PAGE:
|I’m one of those strange people who get absolutely jazzed about literary minutiae in the Bible. I realize that plants me squarely in the “nerd” category, but I’m old enough now not to care. |
For example, the ending of the Gospel of Mark fascinates me. Perhaps you know that the oldest manuscripts of Mark’s Gospel end at verse 8 of chapter 16. The verses following in some editions of the New Testament were actually added later.
The best evidence we have is that Mark’s narrative ends with three women coming to the tomb, finding it empty, a “young man” in a white robe tells them Jesus has been raised from the dead, and they flee from the tomb “for terror and amazement had seized them, and they said nothing to anyone for they were afraid.” Actually, in Greek the last sentence is incomplete. A literal translation would be, “To no one anything they said; afraid they were for…”
But that leaves a host of unanswered questions. Why are there no post-resurrection appearances of Jesus like there are in the other Gospels? Why are there no post-Easter sayings of Jesus like “Go and make disciples” in Matthew and “Feed my sheep” in John? Tom Long says it’s as if Mark was dragged from his writing desk in mid-sentence.
|There are those who say Mark wrote the verses you find in some translations but they were lost in the oldest manuscripts. Others say Mark wrote more but those words have been lost forever. I seriously doubt both explanations. |
John Dominic Crossan says Mark ends this way because it mirrors the experience of the early church. All they had was the testimony of a few witnesses who testified to Christ’s resurrection, but they had no first-hand connection with the event. Crossan’s suggestion makes sense to me from a textual and cultural standpoint, but not on an existential level. There has to be more to the early church’s reaction, and our reaction, to the resurrection than “terror and amazement.”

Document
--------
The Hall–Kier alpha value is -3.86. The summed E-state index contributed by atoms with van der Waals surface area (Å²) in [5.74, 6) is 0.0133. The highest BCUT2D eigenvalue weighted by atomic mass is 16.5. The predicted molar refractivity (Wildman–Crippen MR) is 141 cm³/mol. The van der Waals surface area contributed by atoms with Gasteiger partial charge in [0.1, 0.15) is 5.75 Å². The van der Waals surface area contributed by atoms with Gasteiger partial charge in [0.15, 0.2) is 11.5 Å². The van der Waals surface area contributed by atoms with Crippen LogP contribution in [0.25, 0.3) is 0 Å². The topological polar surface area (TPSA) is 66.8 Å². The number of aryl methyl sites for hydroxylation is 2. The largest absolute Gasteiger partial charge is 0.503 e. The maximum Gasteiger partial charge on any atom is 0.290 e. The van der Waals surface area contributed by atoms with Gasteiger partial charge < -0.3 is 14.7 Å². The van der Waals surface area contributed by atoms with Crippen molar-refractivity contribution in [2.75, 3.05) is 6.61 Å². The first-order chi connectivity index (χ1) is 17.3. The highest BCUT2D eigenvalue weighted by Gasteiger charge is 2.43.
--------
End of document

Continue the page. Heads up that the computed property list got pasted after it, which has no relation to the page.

I like to think that Mark ended his Gospel this way because he knew the resurrection story was incomplete. Just knowing the story isn’t enough. The question becomes, “What now?” Where do we go from here? What are we to do with this incredible gift? What does it mean to be a people formed and fashioned by the resurrection? Those are questions we must ask ourselves at Easter, and every other day of the year.
Does Easter make a difference in the way you live, and make choices, and give your loyalty? If not, then Jesus may as well be decomposing in the tomb. If Jesus is alive…
Well… To be continued…